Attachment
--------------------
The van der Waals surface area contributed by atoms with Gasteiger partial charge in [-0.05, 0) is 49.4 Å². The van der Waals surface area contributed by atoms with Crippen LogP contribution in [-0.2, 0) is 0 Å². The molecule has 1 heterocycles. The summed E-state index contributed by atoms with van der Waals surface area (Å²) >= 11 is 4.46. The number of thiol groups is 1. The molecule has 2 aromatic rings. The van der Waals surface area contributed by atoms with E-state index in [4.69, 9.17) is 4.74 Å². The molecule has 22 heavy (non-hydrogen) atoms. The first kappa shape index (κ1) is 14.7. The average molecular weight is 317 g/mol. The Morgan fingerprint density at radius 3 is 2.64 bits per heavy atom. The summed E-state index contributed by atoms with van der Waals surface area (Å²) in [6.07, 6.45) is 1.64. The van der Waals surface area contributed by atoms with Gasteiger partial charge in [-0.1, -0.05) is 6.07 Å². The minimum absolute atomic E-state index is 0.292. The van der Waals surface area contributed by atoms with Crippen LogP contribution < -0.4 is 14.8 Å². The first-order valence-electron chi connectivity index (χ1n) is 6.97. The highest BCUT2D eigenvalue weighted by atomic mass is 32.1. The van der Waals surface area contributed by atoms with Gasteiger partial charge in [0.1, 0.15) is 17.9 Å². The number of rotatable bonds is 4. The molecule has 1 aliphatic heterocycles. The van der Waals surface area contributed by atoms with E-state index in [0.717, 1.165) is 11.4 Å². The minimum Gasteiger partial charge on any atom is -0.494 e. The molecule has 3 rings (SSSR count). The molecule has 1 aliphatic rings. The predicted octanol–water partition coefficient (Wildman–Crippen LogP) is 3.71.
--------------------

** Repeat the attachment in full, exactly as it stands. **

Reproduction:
The van der Waals surface area contributed by atoms with Gasteiger partial charge in [-0.05, 0) is 49.4 Å². The van der Waals surface area contributed by atoms with Crippen LogP contribution in [-0.2, 0) is 0 Å². The molecule has 1 heterocycles. The summed E-state index contributed by atoms with van der Waals surface area (Å²) >= 11 is 4.46. The number of thiol groups is 1. The molecule has 2 aromatic rings. The van der Waals surface area contributed by atoms with E-state index in [4.69, 9.17) is 4.74 Å². The molecule has 22 heavy (non-hydrogen) atoms. The first kappa shape index (κ1) is 14.7. The average molecular weight is 317 g/mol. The Morgan fingerprint density at radius 3 is 2.64 bits per heavy atom. The summed E-state index contributed by atoms with van der Waals surface area (Å²) in [6.07, 6.45) is 1.64. The van der Waals surface area contributed by atoms with Gasteiger partial charge in [-0.1, -0.05) is 6.07 Å². The minimum absolute atomic E-state index is 0.292. The van der Waals surface area contributed by atoms with Crippen LogP contribution < -0.4 is 14.8 Å². The first-order valence-electron chi connectivity index (χ1n) is 6.97. The highest BCUT2D eigenvalue weighted by atomic mass is 32.1. The van der Waals surface area contributed by atoms with Gasteiger partial charge in [0.1, 0.15) is 17.9 Å². The number of rotatable bonds is 4. The molecule has 1 aliphatic heterocycles. The van der Waals surface area contributed by atoms with E-state index in [0.717, 1.165) is 11.4 Å². The minimum Gasteiger partial charge on any atom is -0.494 e. The molecule has 3 rings (SSSR count). The molecule has 1 aliphatic rings. The predicted octanol–water partition coefficient (Wildman–Crippen LogP) is 3.71.